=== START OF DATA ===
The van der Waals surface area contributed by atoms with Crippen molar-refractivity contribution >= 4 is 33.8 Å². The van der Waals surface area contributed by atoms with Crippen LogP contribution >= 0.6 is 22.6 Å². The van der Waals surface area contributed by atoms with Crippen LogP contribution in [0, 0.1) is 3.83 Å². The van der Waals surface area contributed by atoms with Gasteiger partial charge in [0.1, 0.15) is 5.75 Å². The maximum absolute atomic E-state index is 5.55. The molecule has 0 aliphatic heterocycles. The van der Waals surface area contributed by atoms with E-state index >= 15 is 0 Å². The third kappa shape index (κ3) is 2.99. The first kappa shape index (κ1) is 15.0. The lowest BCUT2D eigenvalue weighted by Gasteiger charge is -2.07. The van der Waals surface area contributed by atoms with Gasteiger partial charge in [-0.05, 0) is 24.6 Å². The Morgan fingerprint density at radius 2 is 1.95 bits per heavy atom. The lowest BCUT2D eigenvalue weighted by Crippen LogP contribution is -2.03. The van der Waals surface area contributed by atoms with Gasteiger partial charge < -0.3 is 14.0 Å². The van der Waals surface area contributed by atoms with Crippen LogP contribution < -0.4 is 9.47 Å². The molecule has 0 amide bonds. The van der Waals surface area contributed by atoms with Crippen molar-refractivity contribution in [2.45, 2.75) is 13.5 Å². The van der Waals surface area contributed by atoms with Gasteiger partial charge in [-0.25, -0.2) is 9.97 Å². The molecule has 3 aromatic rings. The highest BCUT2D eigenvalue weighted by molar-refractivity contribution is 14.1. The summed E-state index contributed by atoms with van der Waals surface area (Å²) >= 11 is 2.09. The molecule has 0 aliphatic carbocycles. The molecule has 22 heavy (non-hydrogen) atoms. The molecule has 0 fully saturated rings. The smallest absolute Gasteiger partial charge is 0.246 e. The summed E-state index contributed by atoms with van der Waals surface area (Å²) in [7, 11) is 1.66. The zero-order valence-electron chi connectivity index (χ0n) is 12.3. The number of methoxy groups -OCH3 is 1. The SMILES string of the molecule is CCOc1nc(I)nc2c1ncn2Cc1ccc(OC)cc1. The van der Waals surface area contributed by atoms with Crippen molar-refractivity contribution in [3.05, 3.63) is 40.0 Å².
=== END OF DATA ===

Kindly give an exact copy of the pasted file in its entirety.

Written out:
The van der Waals surface area contributed by atoms with Crippen molar-refractivity contribution >= 4 is 33.8 Å². The van der Waals surface area contributed by atoms with Crippen LogP contribution >= 0.6 is 22.6 Å². The van der Waals surface area contributed by atoms with Crippen LogP contribution in [0, 0.1) is 3.83 Å². The van der Waals surface area contributed by atoms with Gasteiger partial charge in [0.1, 0.15) is 5.75 Å². The maximum absolute atomic E-state index is 5.55. The molecule has 0 aliphatic heterocycles. The van der Waals surface area contributed by atoms with E-state index >= 15 is 0 Å². The third kappa shape index (κ3) is 2.99. The first kappa shape index (κ1) is 15.0. The lowest BCUT2D eigenvalue weighted by Gasteiger charge is -2.07. The van der Waals surface area contributed by atoms with Gasteiger partial charge in [-0.05, 0) is 24.6 Å². The Morgan fingerprint density at radius 2 is 1.95 bits per heavy atom. The lowest BCUT2D eigenvalue weighted by Crippen LogP contribution is -2.03. The van der Waals surface area contributed by atoms with Gasteiger partial charge < -0.3 is 14.0 Å². The van der Waals surface area contributed by atoms with Crippen LogP contribution < -0.4 is 9.47 Å². The molecule has 0 amide bonds. The van der Waals surface area contributed by atoms with Crippen molar-refractivity contribution in [2.45, 2.75) is 13.5 Å². The van der Waals surface area contributed by atoms with Gasteiger partial charge in [-0.25, -0.2) is 9.97 Å². The molecule has 3 aromatic rings. The highest BCUT2D eigenvalue weighted by molar-refractivity contribution is 14.1. The summed E-state index contributed by atoms with van der Waals surface area (Å²) >= 11 is 2.09. The molecule has 0 aliphatic carbocycles. The molecule has 22 heavy (non-hydrogen) atoms. The molecule has 0 fully saturated rings. The smallest absolute Gasteiger partial charge is 0.246 e. The summed E-state index contributed by atoms with van der Waals surface area (Å²) in [7, 11) is 1.66. The zero-order valence-electron chi connectivity index (χ0n) is 12.3. The number of methoxy groups -OCH3 is 1. The SMILES string of the molecule is CCOc1nc(I)nc2c1ncn2Cc1ccc(OC)cc1. The van der Waals surface area contributed by atoms with Crippen molar-refractivity contribution in [3.05, 3.63) is 40.0 Å².